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This volume focuses on the use of language and literacy issues in scientific research and in science classrooms. Working within the theoretical framework of systemic functional analysis, the book explores the evolution of scientific discourse in the English-speaking world, and the apprenticeship of students into the discourse in secondary schools.
The distinguished linguist M.A.K. Halliday and his colleague, J.R. Martin, show scientific discourses at work in a range of historical, contemporary, and cross-cultural sites: from the works of the nineteenth-century scientists to other cultures textual representations of the natural world; from school students writings on scientific knowledge and procedures to the construction of a Secret English of science in secondary school textbooks and classroom talk. While the book draws specifically from examples of Australian schooling, it both refers to and has immediate application to schooling in North America.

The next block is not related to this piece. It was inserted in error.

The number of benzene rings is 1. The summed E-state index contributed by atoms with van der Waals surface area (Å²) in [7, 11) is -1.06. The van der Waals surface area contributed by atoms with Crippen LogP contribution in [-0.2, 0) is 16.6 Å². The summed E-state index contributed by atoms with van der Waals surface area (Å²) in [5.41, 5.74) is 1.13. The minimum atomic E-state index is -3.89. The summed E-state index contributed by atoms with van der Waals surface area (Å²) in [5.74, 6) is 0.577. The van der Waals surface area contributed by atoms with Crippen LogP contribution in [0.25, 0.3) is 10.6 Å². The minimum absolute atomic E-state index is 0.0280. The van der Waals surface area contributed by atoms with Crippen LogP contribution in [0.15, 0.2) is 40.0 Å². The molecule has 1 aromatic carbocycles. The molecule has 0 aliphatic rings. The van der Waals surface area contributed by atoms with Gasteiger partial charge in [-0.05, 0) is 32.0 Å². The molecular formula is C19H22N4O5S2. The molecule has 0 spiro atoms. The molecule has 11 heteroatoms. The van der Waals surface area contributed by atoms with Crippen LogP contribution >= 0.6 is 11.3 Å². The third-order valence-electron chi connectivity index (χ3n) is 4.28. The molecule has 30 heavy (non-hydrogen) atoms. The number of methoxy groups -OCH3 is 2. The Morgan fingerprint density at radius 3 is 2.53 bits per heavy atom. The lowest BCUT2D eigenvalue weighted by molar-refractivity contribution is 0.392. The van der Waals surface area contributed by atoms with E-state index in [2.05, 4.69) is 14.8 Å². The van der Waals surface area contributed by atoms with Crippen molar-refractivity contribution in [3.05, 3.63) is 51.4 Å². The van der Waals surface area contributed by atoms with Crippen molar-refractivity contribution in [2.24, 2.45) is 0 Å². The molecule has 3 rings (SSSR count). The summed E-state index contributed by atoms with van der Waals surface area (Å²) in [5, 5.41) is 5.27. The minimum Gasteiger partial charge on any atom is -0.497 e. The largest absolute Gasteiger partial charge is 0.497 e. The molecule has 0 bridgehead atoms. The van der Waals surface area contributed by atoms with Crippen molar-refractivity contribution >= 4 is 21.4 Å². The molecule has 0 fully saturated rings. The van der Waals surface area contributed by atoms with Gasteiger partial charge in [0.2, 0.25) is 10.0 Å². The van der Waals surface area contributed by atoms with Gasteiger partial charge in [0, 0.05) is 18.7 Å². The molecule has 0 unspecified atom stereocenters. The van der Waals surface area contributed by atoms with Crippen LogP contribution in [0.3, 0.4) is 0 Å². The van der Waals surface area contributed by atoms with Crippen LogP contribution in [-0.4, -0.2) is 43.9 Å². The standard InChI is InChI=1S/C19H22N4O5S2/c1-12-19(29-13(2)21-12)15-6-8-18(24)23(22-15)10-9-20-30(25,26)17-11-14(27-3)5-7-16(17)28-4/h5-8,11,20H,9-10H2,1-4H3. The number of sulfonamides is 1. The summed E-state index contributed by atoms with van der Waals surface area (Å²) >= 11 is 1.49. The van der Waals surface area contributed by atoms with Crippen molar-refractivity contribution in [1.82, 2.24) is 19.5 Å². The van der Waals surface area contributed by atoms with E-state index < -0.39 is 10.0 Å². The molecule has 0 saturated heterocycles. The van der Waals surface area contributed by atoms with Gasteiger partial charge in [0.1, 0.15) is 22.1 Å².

Running across these essays is a commitment not just to remaking science as a humane endeavor, but also to developing new analytic perspectives for critiquing science. They will be of particular interest to science and literacy educators and to educational linguists teaching in the field of English.